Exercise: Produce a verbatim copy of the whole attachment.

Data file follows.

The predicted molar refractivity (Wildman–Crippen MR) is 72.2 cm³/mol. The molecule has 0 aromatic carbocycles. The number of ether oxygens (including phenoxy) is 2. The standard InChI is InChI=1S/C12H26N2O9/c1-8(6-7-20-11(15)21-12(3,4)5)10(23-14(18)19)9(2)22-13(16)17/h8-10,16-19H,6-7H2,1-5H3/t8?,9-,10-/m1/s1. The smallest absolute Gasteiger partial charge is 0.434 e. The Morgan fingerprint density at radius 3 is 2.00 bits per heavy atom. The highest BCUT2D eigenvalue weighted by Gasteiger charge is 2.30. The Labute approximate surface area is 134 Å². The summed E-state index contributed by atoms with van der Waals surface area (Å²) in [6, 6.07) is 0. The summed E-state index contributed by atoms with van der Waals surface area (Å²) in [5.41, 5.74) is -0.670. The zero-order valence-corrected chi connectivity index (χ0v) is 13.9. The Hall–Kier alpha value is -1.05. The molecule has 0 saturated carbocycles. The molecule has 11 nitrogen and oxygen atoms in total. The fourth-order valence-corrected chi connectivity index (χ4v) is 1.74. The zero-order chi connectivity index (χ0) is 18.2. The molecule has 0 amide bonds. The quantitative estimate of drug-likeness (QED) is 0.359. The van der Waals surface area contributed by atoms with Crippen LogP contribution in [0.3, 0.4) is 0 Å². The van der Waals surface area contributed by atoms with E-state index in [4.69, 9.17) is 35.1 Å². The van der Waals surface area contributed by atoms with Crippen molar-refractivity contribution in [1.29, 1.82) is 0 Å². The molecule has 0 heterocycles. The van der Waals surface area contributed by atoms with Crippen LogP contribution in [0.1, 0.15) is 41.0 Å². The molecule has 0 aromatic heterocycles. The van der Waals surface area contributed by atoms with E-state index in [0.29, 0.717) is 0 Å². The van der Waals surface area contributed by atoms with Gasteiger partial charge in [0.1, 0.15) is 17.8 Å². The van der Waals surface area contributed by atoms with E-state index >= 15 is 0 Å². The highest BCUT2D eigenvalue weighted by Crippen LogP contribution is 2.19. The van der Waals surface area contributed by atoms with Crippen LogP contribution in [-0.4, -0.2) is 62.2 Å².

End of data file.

The predicted molar refractivity (Wildman–Crippen MR) is 72.2 cm³/mol. The molecule has 0 aromatic carbocycles. The number of ether oxygens (including phenoxy) is 2. The standard InChI is InChI=1S/C12H26N2O9/c1-8(6-7-20-11(15)21-12(3,4)5)10(23-14(18)19)9(2)22-13(16)17/h8-10,16-19H,6-7H2,1-5H3/t8?,9-,10-/m1/s1. The smallest absolute Gasteiger partial charge is 0.434 e. The Morgan fingerprint density at radius 3 is 2.00 bits per heavy atom. The highest BCUT2D eigenvalue weighted by Gasteiger charge is 2.30. The Labute approximate surface area is 134 Å². The summed E-state index contributed by atoms with van der Waals surface area (Å²) in [6, 6.07) is 0. The summed E-state index contributed by atoms with van der Waals surface area (Å²) in [5.41, 5.74) is -0.670. The zero-order valence-corrected chi connectivity index (χ0v) is 13.9. The Hall–Kier alpha value is -1.05. The molecule has 0 saturated carbocycles. The molecule has 11 nitrogen and oxygen atoms in total. The fourth-order valence-corrected chi connectivity index (χ4v) is 1.74. The zero-order chi connectivity index (χ0) is 18.2. The molecule has 0 amide bonds. The quantitative estimate of drug-likeness (QED) is 0.359. The van der Waals surface area contributed by atoms with Crippen LogP contribution in [0.3, 0.4) is 0 Å². The van der Waals surface area contributed by atoms with E-state index in [4.69, 9.17) is 35.1 Å². The van der Waals surface area contributed by atoms with Crippen molar-refractivity contribution in [1.29, 1.82) is 0 Å². The molecule has 0 heterocycles. The van der Waals surface area contributed by atoms with Crippen LogP contribution in [0.1, 0.15) is 41.0 Å². The molecule has 0 aromatic heterocycles. The van der Waals surface area contributed by atoms with E-state index in [0.29, 0.717) is 0 Å². The van der Waals surface area contributed by atoms with Gasteiger partial charge in [0.1, 0.15) is 17.8 Å². The van der Waals surface area contributed by atoms with E-state index >= 15 is 0 Å². The highest BCUT2D eigenvalue weighted by Crippen LogP contribution is 2.19. The van der Waals surface area contributed by atoms with Crippen LogP contribution in [-0.4, -0.2) is 62.2 Å².